Templeman is one of Sydney’s great yet until now unfairly under-recognised talents. Those in the know will have visited his Atelier Restaurant when it still stood in Glebe or attended one of his private dinners over the past year where he would do things like follow a dirtily sexy, off-to-confession sea urchin chawanmushi with a proper canard a la presse, done according to the ancient rite, and just leave everyone’s heads and taste buds spinning for days. His is a great “High Anglican” cooking of the sort you find in Michelin restaurants in London and around the world, French-influenced but not dominated, and somehow it’s all changed planes in Kyoto on the way to Oz.

Don't come the raw trout with me! Or, actually, do.

Don’t come the raw trout with me! Or, actually, do.

Now Templeman is running a much bigger show as the Executive Chef at O Bar and Dining. He’s making a damn fine fist of it too, if the buzz that hits diners even before they step off the lift is any judge. On a school night just before Christmas, the joint was positively jumping, with private parties galore and a bar scene of good looking youngsters that would have made Justin Hemmes scratching his head in wonderment: You mean not every establishment in Sydney needs a ‘roided-up Tongan at the door to show people who’s boss?

But this is still a serious dining restaurant with table cloths (remember those?) and its panorama – it takes about 90 minutes to get around; no, you can’t speed it up or slow it down or otherwise work the controls, we already asked – means that this will still be something of an “occasion” place for a lot of diners.

Happily, the food lives up to the ever-changing view, in turns bright, punchy, and surprising in an oh-I-never-noticed-that-was-there-before sort of way. A veneer of virtuousness also sits above the whole thing. Moore has a “healthy eating philosophy” which informs but does not annoy the menu and even throws up a few twists that make one think that if adopted elsewhere in one’s life, the coroner might not need to write “Cause of Death: Bearnaise” on the final paperwork.

Thus a little jar of potted shrimp with pickles opens the batting nicely; washed down with Hendricks and cucumber it is both a stimulant for the palate and a cleanser of the day just past. A couple of different raw fish platters are next, each with different dressings but a cobia with finger limes, coriander, truss tomatoes and avocado oil wins the day, rolling the palate through a variety of sweet, sharp and savoury sensations all in one go.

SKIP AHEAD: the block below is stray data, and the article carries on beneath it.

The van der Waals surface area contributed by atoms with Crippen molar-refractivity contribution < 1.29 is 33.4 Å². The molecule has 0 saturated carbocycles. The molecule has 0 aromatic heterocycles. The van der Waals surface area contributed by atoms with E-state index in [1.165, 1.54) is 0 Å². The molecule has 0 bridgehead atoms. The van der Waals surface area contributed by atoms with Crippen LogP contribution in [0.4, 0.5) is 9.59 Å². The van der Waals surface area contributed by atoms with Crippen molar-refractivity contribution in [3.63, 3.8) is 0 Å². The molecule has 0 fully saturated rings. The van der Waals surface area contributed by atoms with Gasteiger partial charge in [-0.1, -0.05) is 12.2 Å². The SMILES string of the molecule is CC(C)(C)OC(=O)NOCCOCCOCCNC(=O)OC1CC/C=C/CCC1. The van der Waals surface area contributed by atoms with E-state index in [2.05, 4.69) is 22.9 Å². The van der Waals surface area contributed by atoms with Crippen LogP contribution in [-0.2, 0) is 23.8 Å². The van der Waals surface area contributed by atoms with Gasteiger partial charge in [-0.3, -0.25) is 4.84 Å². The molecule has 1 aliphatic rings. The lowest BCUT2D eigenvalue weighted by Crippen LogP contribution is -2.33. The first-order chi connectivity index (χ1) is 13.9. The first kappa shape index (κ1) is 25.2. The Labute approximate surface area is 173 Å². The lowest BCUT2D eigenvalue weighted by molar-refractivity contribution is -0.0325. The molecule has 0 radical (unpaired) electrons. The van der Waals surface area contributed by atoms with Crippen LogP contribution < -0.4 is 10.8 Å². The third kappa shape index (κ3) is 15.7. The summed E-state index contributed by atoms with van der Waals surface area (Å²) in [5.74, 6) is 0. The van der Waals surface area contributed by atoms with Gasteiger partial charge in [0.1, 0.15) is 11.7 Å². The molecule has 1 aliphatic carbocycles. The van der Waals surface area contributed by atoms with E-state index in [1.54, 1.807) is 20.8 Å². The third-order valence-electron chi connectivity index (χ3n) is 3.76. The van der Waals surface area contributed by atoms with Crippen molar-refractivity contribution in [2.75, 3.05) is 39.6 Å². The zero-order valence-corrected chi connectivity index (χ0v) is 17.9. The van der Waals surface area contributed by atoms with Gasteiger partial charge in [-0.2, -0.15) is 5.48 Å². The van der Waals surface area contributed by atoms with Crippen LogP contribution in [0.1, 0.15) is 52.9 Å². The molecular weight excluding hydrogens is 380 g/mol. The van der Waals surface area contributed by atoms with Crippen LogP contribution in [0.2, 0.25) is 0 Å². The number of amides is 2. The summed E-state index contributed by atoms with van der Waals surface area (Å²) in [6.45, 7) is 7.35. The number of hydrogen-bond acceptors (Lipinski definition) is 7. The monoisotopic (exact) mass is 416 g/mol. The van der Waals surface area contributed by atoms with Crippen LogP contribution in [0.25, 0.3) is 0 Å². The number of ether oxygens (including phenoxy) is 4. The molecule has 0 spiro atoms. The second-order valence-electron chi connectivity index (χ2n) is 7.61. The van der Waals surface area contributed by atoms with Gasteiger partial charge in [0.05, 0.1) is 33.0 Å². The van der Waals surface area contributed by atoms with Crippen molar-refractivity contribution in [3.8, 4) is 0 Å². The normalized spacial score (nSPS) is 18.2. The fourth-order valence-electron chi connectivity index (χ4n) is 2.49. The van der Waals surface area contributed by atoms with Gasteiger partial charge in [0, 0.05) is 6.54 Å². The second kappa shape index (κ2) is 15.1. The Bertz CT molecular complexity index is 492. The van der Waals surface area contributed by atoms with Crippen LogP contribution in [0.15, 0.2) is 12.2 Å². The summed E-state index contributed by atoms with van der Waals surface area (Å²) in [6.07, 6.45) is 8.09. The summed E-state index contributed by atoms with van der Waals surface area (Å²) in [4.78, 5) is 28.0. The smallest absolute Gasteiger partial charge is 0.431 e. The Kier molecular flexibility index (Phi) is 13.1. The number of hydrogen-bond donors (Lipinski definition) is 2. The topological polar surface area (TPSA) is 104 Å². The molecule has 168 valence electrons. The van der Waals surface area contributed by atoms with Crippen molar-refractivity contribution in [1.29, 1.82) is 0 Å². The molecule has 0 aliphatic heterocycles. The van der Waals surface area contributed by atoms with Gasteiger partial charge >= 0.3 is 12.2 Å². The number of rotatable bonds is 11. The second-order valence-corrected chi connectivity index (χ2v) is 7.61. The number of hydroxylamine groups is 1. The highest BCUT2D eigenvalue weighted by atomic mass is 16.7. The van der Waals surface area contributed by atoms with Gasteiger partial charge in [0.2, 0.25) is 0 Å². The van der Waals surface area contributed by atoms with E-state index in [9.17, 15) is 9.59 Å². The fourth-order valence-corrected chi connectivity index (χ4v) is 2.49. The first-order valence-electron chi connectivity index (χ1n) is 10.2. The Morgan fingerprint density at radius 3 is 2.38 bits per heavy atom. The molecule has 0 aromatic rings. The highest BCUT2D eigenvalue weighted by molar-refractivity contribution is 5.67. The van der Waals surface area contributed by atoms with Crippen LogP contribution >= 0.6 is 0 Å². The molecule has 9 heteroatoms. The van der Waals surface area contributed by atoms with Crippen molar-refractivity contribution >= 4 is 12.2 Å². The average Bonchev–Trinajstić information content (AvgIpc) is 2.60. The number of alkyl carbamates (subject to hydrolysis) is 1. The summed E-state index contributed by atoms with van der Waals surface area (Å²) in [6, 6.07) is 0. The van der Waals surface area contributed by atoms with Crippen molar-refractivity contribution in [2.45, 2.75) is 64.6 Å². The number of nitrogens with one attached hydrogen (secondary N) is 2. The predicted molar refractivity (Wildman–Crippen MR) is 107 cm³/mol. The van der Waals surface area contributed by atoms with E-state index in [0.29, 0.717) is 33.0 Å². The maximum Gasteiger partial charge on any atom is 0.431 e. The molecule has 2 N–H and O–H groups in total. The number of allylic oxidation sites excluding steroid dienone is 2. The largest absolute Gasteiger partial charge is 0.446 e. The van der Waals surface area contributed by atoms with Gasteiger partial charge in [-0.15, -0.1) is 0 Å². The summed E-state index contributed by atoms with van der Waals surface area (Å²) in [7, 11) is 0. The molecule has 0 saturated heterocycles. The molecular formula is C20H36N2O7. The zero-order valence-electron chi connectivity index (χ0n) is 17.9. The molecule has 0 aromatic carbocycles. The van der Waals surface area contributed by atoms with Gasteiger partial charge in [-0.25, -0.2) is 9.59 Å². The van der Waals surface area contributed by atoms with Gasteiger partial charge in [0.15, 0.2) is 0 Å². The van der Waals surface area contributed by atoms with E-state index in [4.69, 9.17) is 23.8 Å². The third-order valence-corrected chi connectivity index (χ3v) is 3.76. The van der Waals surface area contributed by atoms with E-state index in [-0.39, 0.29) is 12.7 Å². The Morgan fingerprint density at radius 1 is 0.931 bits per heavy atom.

Hemingway could have gotten twenty pages out of the psychic arm wrestle we had with the menu over mains (incidentally the steaks are some of the nicest meat at some of the relatively most reasonable prices you’ll find in town at this sort of place). Just as one of us decided we wanted fish the other would want meat and, well, we weren’t having two different bottles of wine and going to work the next day, and so it went, but finally amity was restored with the decision to go not different, but same-same.

Canard a trois...

Canard a trois…

We were glad we did, both of us ordering the duck three ways (pink breast, confit leg, and a glorious peppery little duck sausage made out the back filled with more spare parts than a botched IKEA assembly job). It took us back to the old days at Atelier. Figs that had just been kissed by the plancha brought a hint of smoke to the dish and an “almond tahina” (there’s that sensible eating thing again) was as creamy as any classical puree and despite the description did not taste as if it should have been served in the rectory after the 10am interfaith guitar mass.

There was no doubt we would finish on the soufflé, and it did not disappoint – even if we did have to dive to another tables to get spoons to eat the things with – washed down with a special “sour” from the bar. O Bar and Dining, like its view, is changing, slowly but perceptibly, and my God it is hard to avoid a “great heights” metaphor here. Suffice it so say that the Prick would never endorse going to a “view” restaurant in any other town, but here in Sydney, we’re special, right?

Oh, and apparently they’re rebooting the bar menu as well, so one can call in for drinks and nibbles as well as sitting down for the whole box-and-dice.  Either way have fun, and tell ‘em the Prick sent ya.